Tech

The new contract-tracing privacy bill is nice, but it may be too late

Apple and Google have promised strong privacy guidelines for their tracking technology, but senators want to make it law.

Shutterstock

U.S. senators on Monday introduced a new bill to regulate coronavirus contact-tracing technology from Google and Apple. The bill, called the Exposure Notification Privacy Act, would ensure nobody is forced to enable the tracking technology, and that anyone who does enable contact-tracing wouldn't have their data used for advertising or commercial purposes.

The move comes as regions around the country cautiously begin to reopen for business. It's unclear how that might affect adoption of contact-tracing, which is opt-in. Coronavirus cases have been spiking in some areas following the relaxation of restrictions.

Google and Apple announced plans in April to quickly implement contact-tracing technology into their operating systems. Contact-tracing uses Bluetooth to create a log of a person's steps that is saved into a specially-approved app. In the event they test positive for COVID-19, those logs can be used to alert anyone who's been in close contact with them so those individuals can take necessary steps to protect themselves and others. Any data is supposed to remain on an individual user's device until they report their status to a medical professional and grant permission for the data to be broadcast to other users.

Promises made, promises not met — The tech industry's vast reach and acumen were supposed to be a savior in the current epidemic but despite big promises, privacy has still been an issue.

Both Apple and Google promised a high standard of privacy, but results have been mixed as a third-party app designed for North and South Dakota was found to be sending location data to Foursquare in violation of guidelines around contact-tracing apps. Foursquare says it was merely using a user's GPS coordinates to label the exact names of businesses the user has visited — making it easier for a human to read the location data — and that it deleted all such data from its servers afterwards.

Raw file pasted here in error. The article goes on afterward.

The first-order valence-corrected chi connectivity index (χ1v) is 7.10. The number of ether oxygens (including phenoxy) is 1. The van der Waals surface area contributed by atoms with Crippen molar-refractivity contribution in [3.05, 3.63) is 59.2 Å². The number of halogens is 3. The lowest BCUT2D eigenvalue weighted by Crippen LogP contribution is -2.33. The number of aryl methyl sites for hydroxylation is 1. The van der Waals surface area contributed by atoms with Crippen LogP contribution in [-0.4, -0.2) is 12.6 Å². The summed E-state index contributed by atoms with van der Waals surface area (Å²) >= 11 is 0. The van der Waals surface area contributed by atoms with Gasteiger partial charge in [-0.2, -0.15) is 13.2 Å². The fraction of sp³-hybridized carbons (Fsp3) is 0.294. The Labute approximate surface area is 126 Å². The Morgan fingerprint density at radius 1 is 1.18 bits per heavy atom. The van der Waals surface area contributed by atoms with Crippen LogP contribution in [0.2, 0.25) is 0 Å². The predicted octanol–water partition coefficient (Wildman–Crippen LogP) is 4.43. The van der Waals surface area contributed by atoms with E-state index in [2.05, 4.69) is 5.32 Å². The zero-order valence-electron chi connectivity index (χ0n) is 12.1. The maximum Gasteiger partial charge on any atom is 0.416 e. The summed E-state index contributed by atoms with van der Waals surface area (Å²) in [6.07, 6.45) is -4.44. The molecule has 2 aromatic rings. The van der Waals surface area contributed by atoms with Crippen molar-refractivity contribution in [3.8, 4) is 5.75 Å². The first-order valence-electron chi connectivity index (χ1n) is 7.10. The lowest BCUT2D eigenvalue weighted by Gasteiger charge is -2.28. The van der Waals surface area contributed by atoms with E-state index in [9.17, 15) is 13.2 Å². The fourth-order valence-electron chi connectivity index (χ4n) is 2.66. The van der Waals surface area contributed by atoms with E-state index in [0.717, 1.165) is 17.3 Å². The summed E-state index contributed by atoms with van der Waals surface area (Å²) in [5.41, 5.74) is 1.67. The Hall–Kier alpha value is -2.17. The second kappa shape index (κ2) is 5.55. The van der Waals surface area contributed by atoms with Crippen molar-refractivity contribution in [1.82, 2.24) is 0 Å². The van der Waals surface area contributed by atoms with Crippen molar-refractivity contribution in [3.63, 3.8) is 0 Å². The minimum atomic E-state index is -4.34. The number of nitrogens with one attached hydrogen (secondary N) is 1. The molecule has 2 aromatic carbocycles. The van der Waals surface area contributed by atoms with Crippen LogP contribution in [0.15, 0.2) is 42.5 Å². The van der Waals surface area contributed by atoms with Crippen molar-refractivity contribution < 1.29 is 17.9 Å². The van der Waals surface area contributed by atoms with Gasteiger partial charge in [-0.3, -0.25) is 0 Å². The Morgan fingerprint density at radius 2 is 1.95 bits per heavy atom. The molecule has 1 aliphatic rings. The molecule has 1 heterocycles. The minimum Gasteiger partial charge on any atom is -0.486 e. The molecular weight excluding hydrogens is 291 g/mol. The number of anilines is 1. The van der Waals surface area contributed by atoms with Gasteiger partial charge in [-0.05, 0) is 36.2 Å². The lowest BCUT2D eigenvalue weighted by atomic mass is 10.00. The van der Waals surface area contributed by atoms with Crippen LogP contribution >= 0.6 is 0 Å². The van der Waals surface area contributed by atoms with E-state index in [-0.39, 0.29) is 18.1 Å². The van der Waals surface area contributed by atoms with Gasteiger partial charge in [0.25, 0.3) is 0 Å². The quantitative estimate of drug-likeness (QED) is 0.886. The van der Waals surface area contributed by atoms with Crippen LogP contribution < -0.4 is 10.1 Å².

Still, such mistakes could shake trust in the voluntary programs that are supposed to slow the spread of coronavirus. Adoption has been low elsewhere in the world. Even on the small island of Iceland, adoption was only 40 percent as of late. The last thing we need is advertisers getting hold of the data and targeting infected people with advertisements that exploit their fears to sell snake oil. The U.K. was so distrustful of Apple and Google's model that it chose to build its own solution instead that centralizes data on its own servers, believing that Apple and Google's decentralized model is less safe.

Is it too late? — Lawmakers see regulation as key to ensuring that the public trusts contact-tracing and is willing to adopt it as it would create real consequences for any misuse. The actual efficacy of the technology is still up for debate, however, due in part to that adoption issue but also because experts believe it might alert users that they've been in contact with a positive case even when there's no danger — for instance, if someone in your apartment building a few floors below you tested positive. Iceland's own officials overseeing their contact--tracing initiative say the technology has only been useful in a handful of cases, and only when combined with manual tracing — a.k.a. humans making calls and talking to people.

“[Contract-tracing technology] is more or less … I wouldn’t say useless,” said Gestur Pálmason, a detective inspector with the Icelandic Police Service in an interview with MIT Technology Review. “But it’s the integration of the two that gives you results." Mobile phone tracking cannot capture every possible interaction.

Now that many regions of the U.S. are opening back up, it's possible we may never learn how effective this technology can be stateside. It wouldn't be surprising to see interest in the apps wane for now as people turn their sights to hitting the beach as soon as possible.